The fresh breeze of a new kind of politics ostensibly blew in with the recent Knesset election. Two relatively young politicians, Yair Lapid and Naftali Bennett, who head parties that together account for around one-quarter of all Knesset members, charmed the electorate by presenting themselves as the face of a new generation. But these feelings are being proved false and illusory at a dizzying pace.
- Ex-IDF chief rabbi takes over Israel’s new Jewish Identity Administration
- Worse than a crime
- Israel's new Jewish identity initiative based on fascist values, consultant warns
- The Jewish Brotherhood movement
- Israel's Education Ministry working overtime to stress 'Jewish identity'
- Jewish Identity Administration gets increased budget for new project
- Israel's democratic infrastructure needs reinforcement - not it's Jewish character
- Israel needs a separate state-secular education system
- Orthodox and ultra-Orthodox groups dominate Israeli army's educational programs
Lapid, as evidenced by the platform vis-a-vis the Palestinians he is now revealing in interviews with the foreign media, is actually quite close to the party led by Benjamin Netanyahu and Avigdor Lieberman, and brings us no new hope with regard to the conflict. Bennett, who took over the leadership of a veteran religious party thanks to his up-to-date style and his background as a combat officer and high-tech entrepreneur, is also demonstrating a tendency toward conservatism that borders on the reactionary.
On Tuesday, Yair Ettinger reported in Haaretz that Bennett, the economy minister who is also the minister of religious services, is establishing a new Jewish Identity Administration whose job will be to instill "Jewish values" in the public. The agency will be headed by chief rabbi of the Israel Defense Forces from 2006-2010, Brig. Gen. (res. ) Avichai Rontzki. As the chaplain general, Rontzki set up a "Jewish awareness" program in the army. Now, under Bennett's auspices, and thanks to the budget from which Lapid is torturously engaged in cutting other apparently less essential items, all Israelis will be able to benefit from the rabbi-general's activities.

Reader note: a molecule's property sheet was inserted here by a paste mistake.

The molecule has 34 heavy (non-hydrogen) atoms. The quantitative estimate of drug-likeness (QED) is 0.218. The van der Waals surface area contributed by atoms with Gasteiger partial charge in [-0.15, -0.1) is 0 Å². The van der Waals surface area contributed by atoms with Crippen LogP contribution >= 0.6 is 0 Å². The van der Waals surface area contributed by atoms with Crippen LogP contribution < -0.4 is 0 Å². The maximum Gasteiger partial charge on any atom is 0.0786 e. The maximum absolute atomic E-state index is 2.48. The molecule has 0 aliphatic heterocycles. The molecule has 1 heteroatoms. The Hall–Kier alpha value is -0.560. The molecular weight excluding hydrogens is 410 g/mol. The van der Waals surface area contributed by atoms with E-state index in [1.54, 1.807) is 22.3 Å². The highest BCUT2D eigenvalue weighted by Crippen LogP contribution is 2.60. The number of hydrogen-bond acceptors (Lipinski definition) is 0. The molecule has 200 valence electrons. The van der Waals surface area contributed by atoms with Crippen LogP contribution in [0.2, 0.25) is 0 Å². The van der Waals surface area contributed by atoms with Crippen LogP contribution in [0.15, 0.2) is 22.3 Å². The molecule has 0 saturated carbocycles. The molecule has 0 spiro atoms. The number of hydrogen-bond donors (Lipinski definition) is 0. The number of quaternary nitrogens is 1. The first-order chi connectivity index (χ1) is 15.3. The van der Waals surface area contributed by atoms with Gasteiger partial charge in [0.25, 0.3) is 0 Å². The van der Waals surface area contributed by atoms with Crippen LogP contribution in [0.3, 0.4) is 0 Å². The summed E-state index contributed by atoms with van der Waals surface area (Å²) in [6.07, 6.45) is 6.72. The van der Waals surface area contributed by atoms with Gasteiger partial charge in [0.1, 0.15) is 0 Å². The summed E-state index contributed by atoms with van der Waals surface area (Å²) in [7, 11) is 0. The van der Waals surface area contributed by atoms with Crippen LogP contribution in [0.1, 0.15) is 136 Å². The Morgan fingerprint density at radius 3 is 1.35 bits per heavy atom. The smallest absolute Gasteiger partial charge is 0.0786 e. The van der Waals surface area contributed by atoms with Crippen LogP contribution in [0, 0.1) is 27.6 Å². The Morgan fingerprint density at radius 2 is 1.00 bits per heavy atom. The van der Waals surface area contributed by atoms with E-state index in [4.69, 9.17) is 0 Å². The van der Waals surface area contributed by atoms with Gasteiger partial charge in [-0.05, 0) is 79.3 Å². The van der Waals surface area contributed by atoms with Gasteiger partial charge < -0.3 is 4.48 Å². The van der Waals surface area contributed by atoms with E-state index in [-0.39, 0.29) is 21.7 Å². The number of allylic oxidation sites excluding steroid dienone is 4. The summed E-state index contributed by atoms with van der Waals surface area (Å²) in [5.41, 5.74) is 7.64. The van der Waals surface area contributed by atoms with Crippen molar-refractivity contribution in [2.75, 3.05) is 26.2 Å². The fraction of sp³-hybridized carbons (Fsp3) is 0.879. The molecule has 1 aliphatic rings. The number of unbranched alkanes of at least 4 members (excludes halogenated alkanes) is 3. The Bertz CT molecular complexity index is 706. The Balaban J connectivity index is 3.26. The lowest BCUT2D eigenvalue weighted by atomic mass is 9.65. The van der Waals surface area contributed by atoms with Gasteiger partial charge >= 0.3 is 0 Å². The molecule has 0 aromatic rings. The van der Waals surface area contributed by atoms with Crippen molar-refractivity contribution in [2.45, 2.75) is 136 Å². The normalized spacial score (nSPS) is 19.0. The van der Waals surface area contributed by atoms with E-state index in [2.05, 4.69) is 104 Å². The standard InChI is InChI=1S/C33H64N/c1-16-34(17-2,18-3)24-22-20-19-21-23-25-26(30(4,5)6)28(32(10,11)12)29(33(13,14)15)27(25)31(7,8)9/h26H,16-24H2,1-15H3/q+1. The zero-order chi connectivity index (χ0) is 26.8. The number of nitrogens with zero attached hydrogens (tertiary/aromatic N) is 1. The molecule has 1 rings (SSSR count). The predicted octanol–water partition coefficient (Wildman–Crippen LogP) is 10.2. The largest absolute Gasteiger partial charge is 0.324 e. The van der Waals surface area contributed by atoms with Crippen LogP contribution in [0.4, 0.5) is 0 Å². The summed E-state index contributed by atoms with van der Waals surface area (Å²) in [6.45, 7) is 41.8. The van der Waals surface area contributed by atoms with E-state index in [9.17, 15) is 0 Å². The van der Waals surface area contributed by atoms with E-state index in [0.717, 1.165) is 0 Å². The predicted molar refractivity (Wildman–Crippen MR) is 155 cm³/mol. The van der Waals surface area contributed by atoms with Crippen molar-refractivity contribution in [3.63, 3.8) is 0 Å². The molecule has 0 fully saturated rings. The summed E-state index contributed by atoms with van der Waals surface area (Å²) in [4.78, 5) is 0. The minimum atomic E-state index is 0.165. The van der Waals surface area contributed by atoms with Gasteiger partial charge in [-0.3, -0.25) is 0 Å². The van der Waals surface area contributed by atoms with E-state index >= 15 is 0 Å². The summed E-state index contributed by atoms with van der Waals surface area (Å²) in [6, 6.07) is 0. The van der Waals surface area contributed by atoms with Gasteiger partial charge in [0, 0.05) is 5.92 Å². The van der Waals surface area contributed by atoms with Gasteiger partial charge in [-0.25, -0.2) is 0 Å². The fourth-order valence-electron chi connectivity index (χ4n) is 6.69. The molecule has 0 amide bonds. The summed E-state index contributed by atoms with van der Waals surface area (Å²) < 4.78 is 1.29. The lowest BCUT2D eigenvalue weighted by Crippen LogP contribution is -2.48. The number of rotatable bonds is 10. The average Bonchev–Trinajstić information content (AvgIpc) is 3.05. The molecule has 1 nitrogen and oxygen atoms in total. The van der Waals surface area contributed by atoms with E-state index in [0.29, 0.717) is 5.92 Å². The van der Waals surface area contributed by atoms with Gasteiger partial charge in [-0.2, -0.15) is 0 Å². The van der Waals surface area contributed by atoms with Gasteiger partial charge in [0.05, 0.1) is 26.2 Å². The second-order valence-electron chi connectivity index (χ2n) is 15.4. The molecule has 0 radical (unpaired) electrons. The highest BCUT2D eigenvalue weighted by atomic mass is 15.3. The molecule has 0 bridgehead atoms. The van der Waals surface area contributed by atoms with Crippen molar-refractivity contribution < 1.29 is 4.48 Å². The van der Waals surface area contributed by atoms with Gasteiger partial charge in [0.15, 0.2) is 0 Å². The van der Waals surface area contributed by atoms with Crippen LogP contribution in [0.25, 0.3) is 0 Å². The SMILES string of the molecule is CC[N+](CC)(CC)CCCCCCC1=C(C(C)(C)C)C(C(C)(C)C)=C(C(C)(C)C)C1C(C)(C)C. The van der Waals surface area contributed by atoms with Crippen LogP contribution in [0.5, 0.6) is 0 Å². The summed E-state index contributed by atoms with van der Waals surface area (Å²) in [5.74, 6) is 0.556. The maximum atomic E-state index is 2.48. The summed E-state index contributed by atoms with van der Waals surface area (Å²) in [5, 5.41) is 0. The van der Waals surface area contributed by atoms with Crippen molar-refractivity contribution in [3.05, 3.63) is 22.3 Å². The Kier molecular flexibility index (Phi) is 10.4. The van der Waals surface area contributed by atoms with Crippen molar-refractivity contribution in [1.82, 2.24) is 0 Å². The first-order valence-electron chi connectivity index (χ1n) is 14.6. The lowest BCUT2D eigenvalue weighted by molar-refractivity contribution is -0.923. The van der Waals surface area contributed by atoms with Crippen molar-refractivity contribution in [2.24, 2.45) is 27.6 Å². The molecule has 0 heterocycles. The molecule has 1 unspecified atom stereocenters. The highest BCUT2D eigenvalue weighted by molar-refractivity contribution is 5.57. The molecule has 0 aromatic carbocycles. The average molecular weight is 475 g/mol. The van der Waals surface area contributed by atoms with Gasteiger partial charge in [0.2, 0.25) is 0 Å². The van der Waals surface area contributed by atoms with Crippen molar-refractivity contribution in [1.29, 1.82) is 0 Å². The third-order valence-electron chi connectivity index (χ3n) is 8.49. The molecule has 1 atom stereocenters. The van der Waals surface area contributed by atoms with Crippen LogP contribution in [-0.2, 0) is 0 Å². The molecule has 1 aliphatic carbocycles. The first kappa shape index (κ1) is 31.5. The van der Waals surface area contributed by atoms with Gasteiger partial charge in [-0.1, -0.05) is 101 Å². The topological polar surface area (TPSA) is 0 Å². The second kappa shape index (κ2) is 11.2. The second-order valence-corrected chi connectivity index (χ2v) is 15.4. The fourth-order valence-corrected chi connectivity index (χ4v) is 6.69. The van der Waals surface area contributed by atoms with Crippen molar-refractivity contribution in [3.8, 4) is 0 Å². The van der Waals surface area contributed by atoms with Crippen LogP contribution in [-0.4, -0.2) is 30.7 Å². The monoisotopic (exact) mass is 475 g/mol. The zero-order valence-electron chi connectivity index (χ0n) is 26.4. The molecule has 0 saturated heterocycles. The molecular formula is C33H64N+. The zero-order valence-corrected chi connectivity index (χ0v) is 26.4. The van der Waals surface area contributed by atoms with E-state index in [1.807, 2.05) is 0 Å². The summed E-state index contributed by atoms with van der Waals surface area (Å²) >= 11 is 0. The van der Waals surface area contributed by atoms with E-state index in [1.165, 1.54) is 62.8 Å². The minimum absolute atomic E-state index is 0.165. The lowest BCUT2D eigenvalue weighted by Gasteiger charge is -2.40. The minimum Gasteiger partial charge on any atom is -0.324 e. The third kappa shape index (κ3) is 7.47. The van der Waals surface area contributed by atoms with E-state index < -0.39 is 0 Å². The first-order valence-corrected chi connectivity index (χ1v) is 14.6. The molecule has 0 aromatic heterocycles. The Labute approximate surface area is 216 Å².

Zionism dreamed of a state for the Jews, not a Jewish state: a refuge for members of the Jewish people, not a state with an official religion like Muslim Saudi Arabia. The Balfour Declaration promised a national home, not a religious one. On Israeli identity cards, "Jewish" describes a nationality.
It's no accident that Israel, after having been burned by its fights with many of its American supporters, has refrained from pursuing the dispute over who is a Jew and which Jewish movements qualify. The government and all its agencies, from the army to the Religious Services Ministry, must not force any one religion, religious movement or interpretation of "Jewish identity" on its citizens.
In recent years, a worrying trend has taken root in the education system and the IDF, in which encounters with religious content are being forced on secular youth. But not, of course, the reverse: Boys and girls from Bnei Brak and Mea She'arim aren't being systematically bused to north Tel Aviv and to kibbutzim.
Israelis don't have an identity crisis, and they certainly don't need Bennett and Rontzki to treat it for them. Rontzki should be returned to his settlement, which was established on occupied territory, presumably as an expression of Jewish identity. The new administration should be dismantled. And the unnecessary Religious Services Ministry should confine itself to providing these services to members of any religion who need them.